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PROFILE M. ABDUL WAHAB
COLUMN FOR THE RECORD
SOCIETY 1- JAIL COMPUTERIZATION
2- STRESS
POLITICS & POLICY  PRESIDENT'S 4-NATION VISIT
CORPORATE PROFILE FIRST GRINDLAYS MODARABA

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JAIL COMPUTERIZATION

 

Prison management is an intensely administration-related work
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By SYED M. ASLAM
June 23 - 29, 2003
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Manual administrative work is not only a wasteful trail of paper but is also intensely time and labour consuming not to mention the difficulties associated with updating the information, particularly if on a daily basis. The all-embracing use of Information Technology has helped solve this problem efficiently and no business, trade or human activity can afford to function without it today.

The induction of new technologies has helped lessen the ever-increasing load of information that has to be kept in all fields of human interaction; business, commercial, administrative or personnel. In a world where information, irrespective of quality, is just a mouse click away maintaining information, and updating it if and when necessary, has become a necessity and no more a choice.

Keeping tabs, thus, has never been easier. That explains the wild acceptance of Information Technology in every aspects of human life, like elsewhere here in Pakistan as well. However, much remains to be done to make use of these latest technologies in police, prison and judiciary management here in Pakistan to ensure swift dispensation of justice, humane treatment of under-trial and convicted prisoners and scientific investigation of crimes to make our society more safe.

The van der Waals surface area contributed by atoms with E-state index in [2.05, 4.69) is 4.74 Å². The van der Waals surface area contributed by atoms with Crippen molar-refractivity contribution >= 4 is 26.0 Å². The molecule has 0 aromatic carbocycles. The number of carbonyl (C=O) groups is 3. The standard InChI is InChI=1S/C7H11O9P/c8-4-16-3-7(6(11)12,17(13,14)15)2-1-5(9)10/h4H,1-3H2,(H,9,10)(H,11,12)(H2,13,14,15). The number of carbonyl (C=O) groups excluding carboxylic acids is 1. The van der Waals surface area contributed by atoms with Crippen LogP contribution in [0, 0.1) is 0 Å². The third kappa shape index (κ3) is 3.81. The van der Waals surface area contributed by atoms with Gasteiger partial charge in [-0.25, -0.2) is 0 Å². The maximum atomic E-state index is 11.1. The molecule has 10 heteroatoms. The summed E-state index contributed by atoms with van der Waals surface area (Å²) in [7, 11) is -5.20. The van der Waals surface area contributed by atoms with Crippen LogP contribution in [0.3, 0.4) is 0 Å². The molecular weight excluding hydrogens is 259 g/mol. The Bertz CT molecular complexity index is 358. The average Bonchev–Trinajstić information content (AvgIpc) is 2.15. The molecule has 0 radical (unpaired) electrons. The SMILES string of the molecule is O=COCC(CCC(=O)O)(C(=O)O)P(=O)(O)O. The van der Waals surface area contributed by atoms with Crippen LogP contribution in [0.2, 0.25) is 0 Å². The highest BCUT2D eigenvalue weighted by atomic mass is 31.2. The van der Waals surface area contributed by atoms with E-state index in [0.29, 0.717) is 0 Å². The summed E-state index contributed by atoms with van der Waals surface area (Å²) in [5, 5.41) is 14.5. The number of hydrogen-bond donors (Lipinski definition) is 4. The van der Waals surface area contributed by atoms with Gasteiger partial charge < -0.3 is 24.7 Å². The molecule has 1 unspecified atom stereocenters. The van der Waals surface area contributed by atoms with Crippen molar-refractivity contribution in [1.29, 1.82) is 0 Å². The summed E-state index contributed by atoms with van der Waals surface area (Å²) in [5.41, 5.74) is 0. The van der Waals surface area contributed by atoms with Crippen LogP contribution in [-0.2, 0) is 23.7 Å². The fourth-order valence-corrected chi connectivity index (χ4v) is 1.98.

However, a beginning of sorts has been made in the province of Sindh it has become the first to completely computerized all its jails. There are about 90 jails in Pakistan of which only 18 are fully computerized all of whom are located in Sindh. Punjab houses the biggest inmate population in the country around 52,000 while the number of inmates in 18 jails across Sindh totals around 20,000. One can well understand the immense administrative load this puts on the prison management system.

Not only prison management is an intensely administration-related work but what makes it even more heavy is that it requires a close cooperation between the various departments of the government judiciary, penal system, police and the legislative itself. For instance, the prison management system not only deals with profiles of inmates but also information about their court production, housing, case management, visitor monitoring. Its other aspects are internal such as accounts, payroll, attendance and overall general administration of the inmate population.